Review by

As the author states, in order to address issues of race only humor allows us to talk. Besides pointing out to white, black, and other audiences the ways racial prejudice sneaks into our view of the world, the book also makes some good suggestions on how we might begin to move beyond it. I found the book to be thought provoking and, oh yes, funny

Review by

It's not quite four stars, but I am feeling generous because this was a very welcome, brisk read after slogging through a couple of long novels recently.It's very funny, of course (there was an Excel joke that had me snorting like a warthog), and smart. Thurston writes about his personal experience as a black man in America and uses it to illustrate points about some current issues related to race. He does an admirable job of outlining things that have happened to him personally and connecting them to larger cultural themes while underscoring the point that there is no universal black experience. A lot of the humor works the best, I suspect, for people are already at least somewhat familiar with social justice culture, which would include most people his age or younger who attended a liberal arts college, or anyone who gets why articles in the Onion about race are funny. By the end, I did have a twinge of "okay, now what?"I would also like to know how much time he has spent examining his own privilege (see what I did there? it's the kind of book that leads to social justice jokes), which is apparently the ability to NEVER SLEEP, because I was exhausted reading about the time he went to Harvard and became actively involved with a hundred and seventy eight different organizations, taking on leadership roles in each, or then graduated and worked at six hundred jobs. Is there anything this man isn't involved in? A blog he doesn't read? A political discourse he isn't engaged in? It made me wish he had included a section in the book specifically aimed at normal people. A lot of the time, I feel like I'm having a good day if I work through lunch to finish a budget report so I can leave the office on time to pick up the baby from the sitter and then cram dinner into everyone while keeping the laundry train moving. Tips for when and how to be contributing to the progress of society would be greatly appreciated.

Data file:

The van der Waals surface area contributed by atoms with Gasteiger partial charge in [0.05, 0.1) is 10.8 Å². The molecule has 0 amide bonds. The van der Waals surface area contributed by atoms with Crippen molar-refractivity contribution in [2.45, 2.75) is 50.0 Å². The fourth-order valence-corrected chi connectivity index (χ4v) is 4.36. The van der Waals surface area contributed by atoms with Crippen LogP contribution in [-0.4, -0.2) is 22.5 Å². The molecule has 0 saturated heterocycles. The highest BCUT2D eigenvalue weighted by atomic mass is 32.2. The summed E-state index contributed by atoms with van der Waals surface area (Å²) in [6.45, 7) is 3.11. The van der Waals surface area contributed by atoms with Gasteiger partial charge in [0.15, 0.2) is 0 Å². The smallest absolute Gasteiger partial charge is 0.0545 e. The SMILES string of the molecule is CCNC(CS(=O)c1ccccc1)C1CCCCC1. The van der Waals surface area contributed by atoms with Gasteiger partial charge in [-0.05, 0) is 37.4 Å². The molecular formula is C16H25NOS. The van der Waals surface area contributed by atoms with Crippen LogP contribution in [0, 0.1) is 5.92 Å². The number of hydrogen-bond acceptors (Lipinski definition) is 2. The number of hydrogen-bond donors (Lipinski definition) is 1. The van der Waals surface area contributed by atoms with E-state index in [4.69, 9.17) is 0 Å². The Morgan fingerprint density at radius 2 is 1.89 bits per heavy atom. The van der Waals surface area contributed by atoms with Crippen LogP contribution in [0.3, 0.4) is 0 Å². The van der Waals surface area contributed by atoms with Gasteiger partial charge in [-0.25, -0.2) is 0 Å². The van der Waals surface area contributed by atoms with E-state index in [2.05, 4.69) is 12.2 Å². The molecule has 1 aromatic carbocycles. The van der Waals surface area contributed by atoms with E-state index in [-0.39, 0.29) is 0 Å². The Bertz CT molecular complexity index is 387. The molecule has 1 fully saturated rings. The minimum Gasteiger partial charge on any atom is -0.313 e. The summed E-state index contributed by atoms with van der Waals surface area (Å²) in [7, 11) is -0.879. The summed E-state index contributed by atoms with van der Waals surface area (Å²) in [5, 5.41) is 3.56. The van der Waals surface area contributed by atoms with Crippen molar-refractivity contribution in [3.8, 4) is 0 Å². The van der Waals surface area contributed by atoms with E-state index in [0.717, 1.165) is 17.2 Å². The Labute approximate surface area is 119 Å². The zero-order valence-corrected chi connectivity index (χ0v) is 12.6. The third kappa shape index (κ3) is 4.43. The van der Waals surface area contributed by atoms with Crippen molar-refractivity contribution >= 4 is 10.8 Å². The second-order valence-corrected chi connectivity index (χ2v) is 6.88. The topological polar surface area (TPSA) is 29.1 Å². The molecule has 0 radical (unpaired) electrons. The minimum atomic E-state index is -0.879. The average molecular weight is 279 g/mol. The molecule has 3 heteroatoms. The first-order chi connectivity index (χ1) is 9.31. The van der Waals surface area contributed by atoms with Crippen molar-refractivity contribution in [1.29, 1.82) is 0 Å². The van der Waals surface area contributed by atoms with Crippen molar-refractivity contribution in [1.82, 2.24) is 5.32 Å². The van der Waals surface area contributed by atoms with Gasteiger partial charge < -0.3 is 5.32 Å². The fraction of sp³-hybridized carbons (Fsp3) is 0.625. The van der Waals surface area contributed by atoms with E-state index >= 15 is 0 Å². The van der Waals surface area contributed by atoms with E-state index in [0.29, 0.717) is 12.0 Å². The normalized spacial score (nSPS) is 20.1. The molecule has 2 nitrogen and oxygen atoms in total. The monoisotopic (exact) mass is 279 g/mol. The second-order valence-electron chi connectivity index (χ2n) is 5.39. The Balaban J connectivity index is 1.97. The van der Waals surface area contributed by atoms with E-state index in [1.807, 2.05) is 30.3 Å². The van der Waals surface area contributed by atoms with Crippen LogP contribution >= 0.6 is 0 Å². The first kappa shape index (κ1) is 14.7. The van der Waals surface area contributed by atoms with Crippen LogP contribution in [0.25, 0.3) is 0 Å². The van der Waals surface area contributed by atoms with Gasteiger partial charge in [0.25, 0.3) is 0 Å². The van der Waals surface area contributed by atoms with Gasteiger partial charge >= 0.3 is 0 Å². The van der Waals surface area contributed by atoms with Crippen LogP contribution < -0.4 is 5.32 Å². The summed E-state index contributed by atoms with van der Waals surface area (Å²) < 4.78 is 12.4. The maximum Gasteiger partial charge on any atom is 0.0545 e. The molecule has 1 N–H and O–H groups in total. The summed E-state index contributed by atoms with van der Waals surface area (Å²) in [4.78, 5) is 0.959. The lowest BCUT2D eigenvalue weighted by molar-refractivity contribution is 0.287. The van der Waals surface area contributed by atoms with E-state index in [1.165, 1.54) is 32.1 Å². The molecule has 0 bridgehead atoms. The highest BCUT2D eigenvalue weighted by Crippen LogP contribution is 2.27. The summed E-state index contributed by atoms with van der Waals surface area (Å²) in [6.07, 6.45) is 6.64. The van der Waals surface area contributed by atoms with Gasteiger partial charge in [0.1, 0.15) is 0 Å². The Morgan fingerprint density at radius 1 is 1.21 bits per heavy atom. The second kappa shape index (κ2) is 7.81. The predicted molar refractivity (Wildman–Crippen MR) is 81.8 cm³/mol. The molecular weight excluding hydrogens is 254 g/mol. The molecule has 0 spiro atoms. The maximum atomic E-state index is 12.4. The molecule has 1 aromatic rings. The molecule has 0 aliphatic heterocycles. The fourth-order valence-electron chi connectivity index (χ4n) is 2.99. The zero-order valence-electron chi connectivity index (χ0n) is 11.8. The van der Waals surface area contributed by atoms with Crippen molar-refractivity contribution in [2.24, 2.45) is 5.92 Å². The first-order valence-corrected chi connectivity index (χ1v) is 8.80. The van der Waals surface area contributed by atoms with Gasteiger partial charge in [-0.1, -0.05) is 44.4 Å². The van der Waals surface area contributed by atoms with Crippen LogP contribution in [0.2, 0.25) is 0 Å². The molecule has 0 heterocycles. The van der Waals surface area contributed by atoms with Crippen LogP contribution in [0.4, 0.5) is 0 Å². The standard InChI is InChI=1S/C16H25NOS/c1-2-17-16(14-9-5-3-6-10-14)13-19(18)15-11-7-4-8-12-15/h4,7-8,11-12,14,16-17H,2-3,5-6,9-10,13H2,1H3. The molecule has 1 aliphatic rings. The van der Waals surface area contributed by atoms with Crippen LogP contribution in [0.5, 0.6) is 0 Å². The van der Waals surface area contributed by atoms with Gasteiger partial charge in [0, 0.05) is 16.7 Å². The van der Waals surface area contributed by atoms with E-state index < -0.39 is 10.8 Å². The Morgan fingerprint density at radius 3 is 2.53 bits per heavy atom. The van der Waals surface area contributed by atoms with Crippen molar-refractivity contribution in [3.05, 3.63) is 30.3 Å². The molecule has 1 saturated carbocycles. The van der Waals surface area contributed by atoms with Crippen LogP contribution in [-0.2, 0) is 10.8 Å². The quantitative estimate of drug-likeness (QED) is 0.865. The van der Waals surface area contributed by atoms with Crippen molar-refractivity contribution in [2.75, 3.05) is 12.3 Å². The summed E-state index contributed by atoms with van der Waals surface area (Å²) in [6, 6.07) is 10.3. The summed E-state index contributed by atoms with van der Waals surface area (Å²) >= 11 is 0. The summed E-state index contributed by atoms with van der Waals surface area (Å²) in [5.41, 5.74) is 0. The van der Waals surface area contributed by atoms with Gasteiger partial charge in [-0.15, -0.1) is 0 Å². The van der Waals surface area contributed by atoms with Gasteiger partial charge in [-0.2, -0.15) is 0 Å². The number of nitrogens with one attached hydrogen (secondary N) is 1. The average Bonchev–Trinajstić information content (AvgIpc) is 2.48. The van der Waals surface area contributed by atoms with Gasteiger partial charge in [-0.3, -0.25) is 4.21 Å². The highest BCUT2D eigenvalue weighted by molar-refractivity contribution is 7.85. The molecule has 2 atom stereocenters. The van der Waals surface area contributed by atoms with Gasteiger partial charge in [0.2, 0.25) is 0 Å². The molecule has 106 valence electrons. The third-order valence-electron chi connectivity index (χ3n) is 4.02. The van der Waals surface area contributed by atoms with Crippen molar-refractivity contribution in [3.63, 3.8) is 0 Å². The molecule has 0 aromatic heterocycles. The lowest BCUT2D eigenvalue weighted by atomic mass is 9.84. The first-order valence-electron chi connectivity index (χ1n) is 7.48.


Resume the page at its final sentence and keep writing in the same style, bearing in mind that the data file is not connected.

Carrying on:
Review by

I did not like this book. I found it offensive and it is hard to offend me. why do you need to know how to be black? I do not have a trove of positive things to say about this one so i will simply stop.

Review by

A good book. At first I thought it would be mostly comedy and satire, but the author is serious about growing up black and the racism that exists in this country and doing something about it. Well written and the parts about the Angry Negro, How to be the Black Friend and the Black Employee are terrific.